As proof of principle, Weissleder and Lee demonstrated they could detect a bacterium very similar to tuberculosis in sputum samples. First, the viscous sample must be liquefied. Then it’s mixed with a solution of cannonball-shaped iron nanoparticles coated in antibodies that stick to the bacteria. The sample is loaded onto the detector, which uses microfluidics to force the sample through a channel fitted with a screen that traps bacteria and washes free any nanoparticles that didn’t meet a target. This channel is surrounded by a metal coil that pulses the trapped bacteria with radio-frequency waves under the influence of a magnet. This causes the iron nanoparticles to emit a magnetic signal, in turn affecting the protons in the surrounding water molecules. The Harvard device picks up on these changes, whose magnitude and duration are directly proportional to the number of labeled bacteria in the sample.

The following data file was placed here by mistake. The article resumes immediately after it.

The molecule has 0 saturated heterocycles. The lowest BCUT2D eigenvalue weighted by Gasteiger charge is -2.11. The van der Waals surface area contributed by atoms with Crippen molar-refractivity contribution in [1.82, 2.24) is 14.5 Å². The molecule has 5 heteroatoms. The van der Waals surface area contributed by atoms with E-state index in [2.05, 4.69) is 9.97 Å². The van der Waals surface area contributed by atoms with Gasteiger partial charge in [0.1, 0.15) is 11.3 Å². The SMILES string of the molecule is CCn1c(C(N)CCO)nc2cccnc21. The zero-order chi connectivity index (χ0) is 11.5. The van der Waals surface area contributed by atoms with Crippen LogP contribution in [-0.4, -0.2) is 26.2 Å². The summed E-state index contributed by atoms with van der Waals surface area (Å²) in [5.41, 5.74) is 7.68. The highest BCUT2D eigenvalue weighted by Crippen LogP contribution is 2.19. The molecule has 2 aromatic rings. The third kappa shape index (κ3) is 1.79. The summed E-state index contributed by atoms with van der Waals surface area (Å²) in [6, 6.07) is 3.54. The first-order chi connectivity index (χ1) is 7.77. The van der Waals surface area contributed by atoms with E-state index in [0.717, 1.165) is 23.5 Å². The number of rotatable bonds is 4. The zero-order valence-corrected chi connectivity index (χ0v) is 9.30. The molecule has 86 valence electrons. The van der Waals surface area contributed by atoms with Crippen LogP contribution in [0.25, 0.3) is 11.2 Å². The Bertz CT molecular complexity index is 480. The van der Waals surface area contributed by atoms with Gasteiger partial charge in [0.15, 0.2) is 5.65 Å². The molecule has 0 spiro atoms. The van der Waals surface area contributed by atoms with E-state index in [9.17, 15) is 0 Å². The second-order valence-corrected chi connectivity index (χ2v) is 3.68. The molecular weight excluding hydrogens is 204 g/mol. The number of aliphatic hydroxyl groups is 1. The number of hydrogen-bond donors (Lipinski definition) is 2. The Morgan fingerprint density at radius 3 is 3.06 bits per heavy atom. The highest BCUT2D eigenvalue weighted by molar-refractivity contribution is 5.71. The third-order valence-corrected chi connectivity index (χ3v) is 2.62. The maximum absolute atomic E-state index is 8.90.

The bacteria detection process takes about 30 minutes and is as sensitive as processes that use culture samples grown in the lab. The results are described in the journal Angewandte Chemie.
“Trying to diagnose very low levels of bacteria in a sample while maintaining high quality is not an easy thing to do,” says pathologist Miller. The Harvard test is very sensitive–that is, it can detect low levels of bacteria–but until the device undergoes more tests, it’s impossible to say how specific it is. If it proves to have high rates of false positives, says Miller, it won’t be viable in places like the United States, where tuberculosis rates are low. However, says Miller, “there could be a lot of value for a cheap and easy test like this in areas with high tuberculosis prevalence.”
The researchers are collaborating with the Harvard School of Public Health to test the device on clinical samples from patients carrying tuberculosis.